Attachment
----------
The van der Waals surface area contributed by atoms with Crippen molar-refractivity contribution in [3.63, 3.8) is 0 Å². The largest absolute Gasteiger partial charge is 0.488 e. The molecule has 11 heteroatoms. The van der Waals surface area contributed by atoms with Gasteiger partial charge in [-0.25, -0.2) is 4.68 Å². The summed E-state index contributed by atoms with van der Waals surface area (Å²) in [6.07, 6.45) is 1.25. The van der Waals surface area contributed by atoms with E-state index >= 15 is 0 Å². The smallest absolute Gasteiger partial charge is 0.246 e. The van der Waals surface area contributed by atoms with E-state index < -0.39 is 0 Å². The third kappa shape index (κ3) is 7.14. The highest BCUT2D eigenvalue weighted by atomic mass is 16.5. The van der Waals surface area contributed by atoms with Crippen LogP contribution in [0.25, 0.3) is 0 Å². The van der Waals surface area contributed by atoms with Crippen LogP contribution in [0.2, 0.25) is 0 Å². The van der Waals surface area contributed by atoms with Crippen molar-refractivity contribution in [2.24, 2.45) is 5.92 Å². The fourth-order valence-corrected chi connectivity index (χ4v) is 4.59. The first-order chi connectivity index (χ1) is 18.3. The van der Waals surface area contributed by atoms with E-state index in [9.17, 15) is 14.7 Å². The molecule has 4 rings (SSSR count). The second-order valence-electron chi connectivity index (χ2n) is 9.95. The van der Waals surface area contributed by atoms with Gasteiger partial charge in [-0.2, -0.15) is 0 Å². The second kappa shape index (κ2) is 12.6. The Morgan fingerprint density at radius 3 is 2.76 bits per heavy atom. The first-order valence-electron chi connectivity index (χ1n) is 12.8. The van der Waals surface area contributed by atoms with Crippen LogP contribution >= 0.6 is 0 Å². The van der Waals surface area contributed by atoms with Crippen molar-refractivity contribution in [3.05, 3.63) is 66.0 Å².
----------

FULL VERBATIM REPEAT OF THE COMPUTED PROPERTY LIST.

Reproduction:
The van der Waals surface area contributed by atoms with Crippen molar-refractivity contribution in [3.63, 3.8) is 0 Å². The largest absolute Gasteiger partial charge is 0.488 e. The molecule has 11 heteroatoms. The van der Waals surface area contributed by atoms with Gasteiger partial charge in [-0.25, -0.2) is 4.68 Å². The summed E-state index contributed by atoms with van der Waals surface area (Å²) in [6.07, 6.45) is 1.25. The van der Waals surface area contributed by atoms with E-state index >= 15 is 0 Å². The smallest absolute Gasteiger partial charge is 0.246 e. The van der Waals surface area contributed by atoms with E-state index < -0.39 is 0 Å². The third kappa shape index (κ3) is 7.14. The highest BCUT2D eigenvalue weighted by atomic mass is 16.5. The van der Waals surface area contributed by atoms with Crippen LogP contribution in [0.25, 0.3) is 0 Å². The van der Waals surface area contributed by atoms with Crippen LogP contribution in [0.2, 0.25) is 0 Å². The van der Waals surface area contributed by atoms with Crippen molar-refractivity contribution in [2.24, 2.45) is 5.92 Å². The fourth-order valence-corrected chi connectivity index (χ4v) is 4.59. The first-order chi connectivity index (χ1) is 18.3. The van der Waals surface area contributed by atoms with E-state index in [9.17, 15) is 14.7 Å². The molecule has 4 rings (SSSR count). The second-order valence-electron chi connectivity index (χ2n) is 9.95. The van der Waals surface area contributed by atoms with Gasteiger partial charge in [-0.2, -0.15) is 0 Å². The second kappa shape index (κ2) is 12.6. The Morgan fingerprint density at radius 3 is 2.76 bits per heavy atom. The first-order valence-electron chi connectivity index (χ1n) is 12.8. The van der Waals surface area contributed by atoms with Crippen LogP contribution >= 0.6 is 0 Å². The van der Waals surface area contributed by atoms with Crippen molar-refractivity contribution in [3.05, 3.63) is 66.0 Å².